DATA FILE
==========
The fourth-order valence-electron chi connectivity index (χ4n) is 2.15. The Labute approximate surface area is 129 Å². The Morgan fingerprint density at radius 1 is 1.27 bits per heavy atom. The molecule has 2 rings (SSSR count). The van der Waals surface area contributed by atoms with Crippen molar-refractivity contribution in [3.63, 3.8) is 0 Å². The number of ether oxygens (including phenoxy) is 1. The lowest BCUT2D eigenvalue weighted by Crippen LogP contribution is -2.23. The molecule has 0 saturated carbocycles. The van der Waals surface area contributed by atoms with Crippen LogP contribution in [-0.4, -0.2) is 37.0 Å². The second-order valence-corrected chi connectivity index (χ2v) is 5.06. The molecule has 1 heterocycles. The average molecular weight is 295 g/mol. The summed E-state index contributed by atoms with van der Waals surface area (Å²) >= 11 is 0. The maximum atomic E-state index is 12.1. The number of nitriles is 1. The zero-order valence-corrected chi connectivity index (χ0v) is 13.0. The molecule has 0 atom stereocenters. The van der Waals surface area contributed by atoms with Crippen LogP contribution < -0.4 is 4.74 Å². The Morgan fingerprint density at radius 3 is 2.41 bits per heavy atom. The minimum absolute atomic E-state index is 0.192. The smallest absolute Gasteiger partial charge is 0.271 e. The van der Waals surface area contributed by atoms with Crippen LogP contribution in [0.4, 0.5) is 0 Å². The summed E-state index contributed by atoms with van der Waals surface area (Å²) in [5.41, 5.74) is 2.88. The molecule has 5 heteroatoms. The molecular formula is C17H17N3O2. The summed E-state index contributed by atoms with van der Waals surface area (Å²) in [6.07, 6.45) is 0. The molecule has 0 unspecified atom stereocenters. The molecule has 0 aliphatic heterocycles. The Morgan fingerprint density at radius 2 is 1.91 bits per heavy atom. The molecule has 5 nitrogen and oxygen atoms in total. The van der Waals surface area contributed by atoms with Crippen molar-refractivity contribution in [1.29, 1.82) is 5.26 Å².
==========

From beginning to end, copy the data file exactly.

The fourth-order valence-electron chi connectivity index (χ4n) is 2.15. The Labute approximate surface area is 129 Å². The Morgan fingerprint density at radius 1 is 1.27 bits per heavy atom. The molecule has 2 rings (SSSR count). The van der Waals surface area contributed by atoms with Crippen molar-refractivity contribution in [3.63, 3.8) is 0 Å². The number of ether oxygens (including phenoxy) is 1. The lowest BCUT2D eigenvalue weighted by Crippen LogP contribution is -2.23. The molecule has 0 saturated carbocycles. The van der Waals surface area contributed by atoms with Crippen LogP contribution in [-0.4, -0.2) is 37.0 Å². The second-order valence-corrected chi connectivity index (χ2v) is 5.06. The molecule has 1 heterocycles. The average molecular weight is 295 g/mol. The summed E-state index contributed by atoms with van der Waals surface area (Å²) >= 11 is 0. The maximum atomic E-state index is 12.1. The number of nitriles is 1. The zero-order valence-corrected chi connectivity index (χ0v) is 13.0. The molecule has 0 atom stereocenters. The van der Waals surface area contributed by atoms with Crippen LogP contribution < -0.4 is 4.74 Å². The Morgan fingerprint density at radius 3 is 2.41 bits per heavy atom. The minimum absolute atomic E-state index is 0.192. The smallest absolute Gasteiger partial charge is 0.271 e. The van der Waals surface area contributed by atoms with Crippen LogP contribution in [0.4, 0.5) is 0 Å². The summed E-state index contributed by atoms with van der Waals surface area (Å²) in [5.41, 5.74) is 2.88. The molecule has 5 heteroatoms. The molecular formula is C17H17N3O2. The summed E-state index contributed by atoms with van der Waals surface area (Å²) in [6.07, 6.45) is 0. The molecule has 0 unspecified atom stereocenters. The molecule has 0 aliphatic heterocycles. The Morgan fingerprint density at radius 2 is 1.91 bits per heavy atom. The molecule has 5 nitrogen and oxygen atoms in total. The van der Waals surface area contributed by atoms with Crippen molar-refractivity contribution in [1.29, 1.82) is 5.26 Å².